A Short Work

Addressing the Meaning Crisis by Forgetting Everything

Considering Vervaeke and The Pérelin Decline by Pae Veo

I love Pae Veo, who is both a gifted writer and thinker. Searching for Marilyn Monroe was tremendous, and now we find ourselves blessed with another text by the same great mind: The Pérelin Decline. ‘Change is the only constant,” Mr. Veo tells us, ‘yet somehow, there is nothing new under the sun. Impossibly, both these statements are true, and no one questions either.’¹ I found this to be an incredibly engaging way for Mr. Veo to end his Preface, mostly because it is undeniably true: I myself hold these conflicting notions, but how? Well, a point of the novel is for Pae to unveil how the two notions could both be true and yet not contradicting, and the answer seems to have a lot to do with the fact that recognizing “change has occurred” and that “nothing has changed” both require memory, and if memory is unstable, then the standard according to which we could tell if “everything changed” and/or “nothing changed” is unreliable. And thus everything could be both, and since “perfect memory” is impossible, everything practically is both. Also, if I put a bunch of rocks in my bedroom, leave them there for a decade, then one day lose all my memory, it will be like the rocks were put there just a few minutes ago. Nothing will have changed, and yet everything will be new.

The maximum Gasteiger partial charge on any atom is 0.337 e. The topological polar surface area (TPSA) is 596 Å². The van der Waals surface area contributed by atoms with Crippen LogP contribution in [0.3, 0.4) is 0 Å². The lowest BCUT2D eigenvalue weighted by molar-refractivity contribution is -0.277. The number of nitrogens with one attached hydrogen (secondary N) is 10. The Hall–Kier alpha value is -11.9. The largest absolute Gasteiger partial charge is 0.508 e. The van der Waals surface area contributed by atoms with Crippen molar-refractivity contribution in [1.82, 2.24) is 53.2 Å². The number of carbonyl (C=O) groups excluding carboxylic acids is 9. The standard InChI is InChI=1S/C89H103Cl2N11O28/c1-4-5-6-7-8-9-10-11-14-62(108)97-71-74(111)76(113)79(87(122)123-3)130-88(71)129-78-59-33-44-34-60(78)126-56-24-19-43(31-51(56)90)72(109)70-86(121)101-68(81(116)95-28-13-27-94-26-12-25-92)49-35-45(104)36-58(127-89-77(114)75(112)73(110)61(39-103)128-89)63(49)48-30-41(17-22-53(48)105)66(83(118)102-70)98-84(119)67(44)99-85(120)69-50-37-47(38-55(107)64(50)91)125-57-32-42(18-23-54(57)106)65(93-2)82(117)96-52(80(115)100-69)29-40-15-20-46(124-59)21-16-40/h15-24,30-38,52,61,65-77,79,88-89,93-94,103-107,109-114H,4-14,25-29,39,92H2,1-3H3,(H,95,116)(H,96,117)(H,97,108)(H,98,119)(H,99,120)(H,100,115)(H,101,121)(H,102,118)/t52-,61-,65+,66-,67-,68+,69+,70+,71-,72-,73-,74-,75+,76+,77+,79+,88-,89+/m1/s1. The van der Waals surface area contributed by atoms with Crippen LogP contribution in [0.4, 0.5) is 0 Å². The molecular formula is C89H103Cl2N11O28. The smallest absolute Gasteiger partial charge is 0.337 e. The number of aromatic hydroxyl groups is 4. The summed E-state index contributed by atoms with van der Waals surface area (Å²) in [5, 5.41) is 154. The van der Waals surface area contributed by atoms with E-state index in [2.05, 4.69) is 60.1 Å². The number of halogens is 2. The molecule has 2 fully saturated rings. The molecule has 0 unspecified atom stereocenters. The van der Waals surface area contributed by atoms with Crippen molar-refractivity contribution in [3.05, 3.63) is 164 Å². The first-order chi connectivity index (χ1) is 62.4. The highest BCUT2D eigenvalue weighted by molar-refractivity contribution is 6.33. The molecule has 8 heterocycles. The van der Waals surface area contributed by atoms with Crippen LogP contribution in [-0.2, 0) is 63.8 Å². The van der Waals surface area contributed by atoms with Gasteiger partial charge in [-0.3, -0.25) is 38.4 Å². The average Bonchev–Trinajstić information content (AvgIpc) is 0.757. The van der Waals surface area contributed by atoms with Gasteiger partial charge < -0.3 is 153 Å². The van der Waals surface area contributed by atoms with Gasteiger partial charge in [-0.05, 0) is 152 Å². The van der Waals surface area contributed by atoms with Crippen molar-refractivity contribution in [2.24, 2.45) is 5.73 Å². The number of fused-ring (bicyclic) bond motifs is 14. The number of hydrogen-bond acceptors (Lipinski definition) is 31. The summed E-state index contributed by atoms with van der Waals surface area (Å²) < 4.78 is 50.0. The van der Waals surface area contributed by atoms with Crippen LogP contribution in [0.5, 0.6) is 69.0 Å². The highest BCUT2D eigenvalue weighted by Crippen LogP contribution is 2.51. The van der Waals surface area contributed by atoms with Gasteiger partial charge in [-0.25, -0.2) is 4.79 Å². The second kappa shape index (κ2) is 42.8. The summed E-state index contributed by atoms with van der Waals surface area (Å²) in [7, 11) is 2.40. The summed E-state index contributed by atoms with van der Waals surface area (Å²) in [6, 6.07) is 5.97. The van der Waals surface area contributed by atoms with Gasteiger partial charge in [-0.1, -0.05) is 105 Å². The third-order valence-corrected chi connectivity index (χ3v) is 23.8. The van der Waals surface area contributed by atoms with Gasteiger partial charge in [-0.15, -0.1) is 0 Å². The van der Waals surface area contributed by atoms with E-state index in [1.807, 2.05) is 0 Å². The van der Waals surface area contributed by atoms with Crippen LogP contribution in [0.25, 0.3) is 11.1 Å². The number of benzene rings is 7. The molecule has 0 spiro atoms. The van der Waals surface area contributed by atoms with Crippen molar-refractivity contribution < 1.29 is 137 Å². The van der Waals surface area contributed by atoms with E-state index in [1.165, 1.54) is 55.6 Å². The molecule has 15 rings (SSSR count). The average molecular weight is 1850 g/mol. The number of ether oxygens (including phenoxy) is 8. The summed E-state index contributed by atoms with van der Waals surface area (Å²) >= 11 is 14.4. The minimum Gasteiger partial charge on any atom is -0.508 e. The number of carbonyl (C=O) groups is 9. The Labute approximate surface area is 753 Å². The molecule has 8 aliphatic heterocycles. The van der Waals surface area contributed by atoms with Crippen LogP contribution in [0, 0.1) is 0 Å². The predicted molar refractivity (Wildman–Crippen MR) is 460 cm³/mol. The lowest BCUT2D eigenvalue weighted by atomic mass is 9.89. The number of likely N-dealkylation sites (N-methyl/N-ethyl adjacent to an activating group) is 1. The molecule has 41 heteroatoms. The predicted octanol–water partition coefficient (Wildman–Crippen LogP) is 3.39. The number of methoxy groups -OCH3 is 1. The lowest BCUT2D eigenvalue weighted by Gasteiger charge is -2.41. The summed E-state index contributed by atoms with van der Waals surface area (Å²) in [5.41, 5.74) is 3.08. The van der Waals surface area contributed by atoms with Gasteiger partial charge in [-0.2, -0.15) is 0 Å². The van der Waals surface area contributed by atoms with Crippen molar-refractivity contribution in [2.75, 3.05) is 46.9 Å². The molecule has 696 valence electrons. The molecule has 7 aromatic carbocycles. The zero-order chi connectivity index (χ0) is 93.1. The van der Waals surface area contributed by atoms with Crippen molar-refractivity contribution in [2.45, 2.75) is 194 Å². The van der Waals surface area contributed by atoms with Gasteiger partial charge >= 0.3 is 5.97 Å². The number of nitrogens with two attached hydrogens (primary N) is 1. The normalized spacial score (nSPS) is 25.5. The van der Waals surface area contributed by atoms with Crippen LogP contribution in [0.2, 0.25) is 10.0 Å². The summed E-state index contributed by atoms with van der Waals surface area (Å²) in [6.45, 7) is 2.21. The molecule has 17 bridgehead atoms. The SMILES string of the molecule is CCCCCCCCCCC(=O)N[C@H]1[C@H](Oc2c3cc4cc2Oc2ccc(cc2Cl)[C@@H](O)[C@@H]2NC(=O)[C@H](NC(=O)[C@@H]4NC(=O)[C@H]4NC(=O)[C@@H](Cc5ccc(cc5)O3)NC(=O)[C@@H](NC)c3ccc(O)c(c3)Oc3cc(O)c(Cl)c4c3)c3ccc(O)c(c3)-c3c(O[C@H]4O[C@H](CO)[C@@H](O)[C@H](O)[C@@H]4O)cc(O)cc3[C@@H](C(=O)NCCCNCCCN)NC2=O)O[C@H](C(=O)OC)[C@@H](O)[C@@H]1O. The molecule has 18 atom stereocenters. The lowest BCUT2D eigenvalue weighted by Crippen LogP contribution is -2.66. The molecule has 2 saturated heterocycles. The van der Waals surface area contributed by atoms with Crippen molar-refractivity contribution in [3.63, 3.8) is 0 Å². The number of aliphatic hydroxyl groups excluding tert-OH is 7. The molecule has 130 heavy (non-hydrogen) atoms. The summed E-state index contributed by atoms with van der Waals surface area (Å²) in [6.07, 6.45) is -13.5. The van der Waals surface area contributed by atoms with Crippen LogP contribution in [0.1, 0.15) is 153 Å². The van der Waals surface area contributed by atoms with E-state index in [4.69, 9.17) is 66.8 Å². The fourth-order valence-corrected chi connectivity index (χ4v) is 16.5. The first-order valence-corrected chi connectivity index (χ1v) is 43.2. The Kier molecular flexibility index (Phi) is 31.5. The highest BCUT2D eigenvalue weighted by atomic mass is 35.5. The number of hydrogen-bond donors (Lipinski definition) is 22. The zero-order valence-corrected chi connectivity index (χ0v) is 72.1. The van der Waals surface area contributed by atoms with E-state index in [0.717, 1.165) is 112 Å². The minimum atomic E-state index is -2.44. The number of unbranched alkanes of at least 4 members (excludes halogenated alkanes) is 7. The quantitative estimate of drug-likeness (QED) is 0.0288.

This paper will hopefully spoil nothing regarding Pae’s excellent novel, though my review on YouTube does contain spoilers (so don’t watch it until you’ve read the book). Here, I only want to wet your appetite to read the whole text, which you can find on Amazon.


‘Everything in this world already exceeds its welcome in existence,’ Pae tells us in the Preface, and the story starts off with Simon having no idea what’s going on or what she’s doing, immediately creating the impression that Simon is out of place.² We are told her life is ‘smaller than teacup’ (a subtle allusion to Prufrock), and that, in her case, ‘in a thimble, one puts together history.’³ She woke up on a hospital bed and stumbled into a coffee house, having lose all her memories — now what? Anything seems possible, funny enough, precisely because she is not bound by anything which came before, and yet without history, how could anything come next?